Ann Bailey: Grieving is hard, especially during the holidays
Grief can be insidious. Years after you think you've worked through your sorrow and pain, it sneaks back and hits you so hard it takes your breath away.
The triggers for the grief don't have to be a sad memory. In fact, for me, they are happy memories of times I shared with my deceased loved ones. Seeing a combine taking off wheat in one of our fields reminds me of all the harvests I helped my farmer dad with before his death 22 years ago. Making my mom's molasses cookies recipe brings to mind how much I still miss her seven years after she died.
Music, though, is what delivers the biggest punch in the gut. The other Sunday I was driving along in the car, merrily singing along with Christmas songs on the radio when the strains of "Little Drummer Boy" began to fill the air. I abruptly stopped singing and started thinking about Rich, my brother, who died 25 years ago at age 40. The song was a favorite of his when he was young.
Tears started falling as I thought about how much I missed him and wished he was here, so he could tease me about all of the things big brothers tease their sisters about, even when they're both in their 60s. Hearing "Little Drummer Boy" also started me thinking about how other Christmas songs like "Holly, Jolly Christmas" and "It's the Most Wonderful Time of the Year" seem anything but that when you've lost someone. I learned that in December 1992 when Rich was very ill and the next Christmas, the first without him.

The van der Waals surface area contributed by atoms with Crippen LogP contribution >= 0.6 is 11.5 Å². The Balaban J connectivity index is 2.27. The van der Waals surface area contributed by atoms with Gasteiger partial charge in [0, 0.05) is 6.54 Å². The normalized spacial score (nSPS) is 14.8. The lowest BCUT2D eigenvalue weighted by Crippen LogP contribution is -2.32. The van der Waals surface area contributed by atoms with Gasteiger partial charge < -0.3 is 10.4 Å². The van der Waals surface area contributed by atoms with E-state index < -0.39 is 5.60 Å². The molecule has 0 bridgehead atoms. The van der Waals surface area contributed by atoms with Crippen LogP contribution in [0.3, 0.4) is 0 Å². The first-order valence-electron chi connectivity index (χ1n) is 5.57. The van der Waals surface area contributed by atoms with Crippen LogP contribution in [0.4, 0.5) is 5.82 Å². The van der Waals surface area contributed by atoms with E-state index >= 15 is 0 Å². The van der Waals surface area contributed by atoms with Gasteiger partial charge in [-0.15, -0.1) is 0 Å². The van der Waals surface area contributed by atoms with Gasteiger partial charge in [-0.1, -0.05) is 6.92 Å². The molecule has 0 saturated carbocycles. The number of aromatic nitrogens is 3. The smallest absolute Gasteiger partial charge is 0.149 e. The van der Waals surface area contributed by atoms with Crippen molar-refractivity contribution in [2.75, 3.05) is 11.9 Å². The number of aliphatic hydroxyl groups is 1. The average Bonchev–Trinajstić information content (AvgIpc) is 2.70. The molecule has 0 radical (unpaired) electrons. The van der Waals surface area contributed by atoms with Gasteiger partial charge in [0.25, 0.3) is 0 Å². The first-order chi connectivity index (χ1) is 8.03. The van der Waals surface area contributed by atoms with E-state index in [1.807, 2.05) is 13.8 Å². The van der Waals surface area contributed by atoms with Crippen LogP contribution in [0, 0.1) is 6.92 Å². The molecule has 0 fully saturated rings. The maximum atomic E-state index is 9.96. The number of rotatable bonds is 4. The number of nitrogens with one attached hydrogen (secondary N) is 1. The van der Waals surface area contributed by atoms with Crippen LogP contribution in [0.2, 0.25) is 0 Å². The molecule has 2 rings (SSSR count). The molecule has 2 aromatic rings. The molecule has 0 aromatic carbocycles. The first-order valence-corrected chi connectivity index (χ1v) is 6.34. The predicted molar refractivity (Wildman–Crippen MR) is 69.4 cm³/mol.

One of the hard realities of life I learned during Rich's illness and death and that was confirmed with the death of my parents is that what we care about the most is what we miss the most and hurts our hearts the most when they're gone. That's the price we pay for loving, and the tears that fell when "Little Drummer Boy" was playing that Sunday were testimony to that. I, who seldom show emotion, learned after the death of my loved ones that it is OK to cry—even many years later—because we miss them. And if we don't feel like celebrating the holidays the first few years—or longer—after a loved one dies, that's all right. Eventually, we will be ready to celebrate and be happy—most of the time. There will be times, like that Sunday a few weeks ago when the grief hits hard and brings us to our knees.
I know I wouldn't have it any other way, though, because the alternative would be never having known and loved my brother, dad and mom. That, and the birth of the one who loves us even more, Jesus Christ, the light of the world, celebrated Dec. 25, is what I cling to in those dark moments when grief reappears. It is the birth of God's son who came into the world to save us from sin that will make a heavenly reunion of all our loved ones possible. Indeed, that will be a reason to sing joyfully.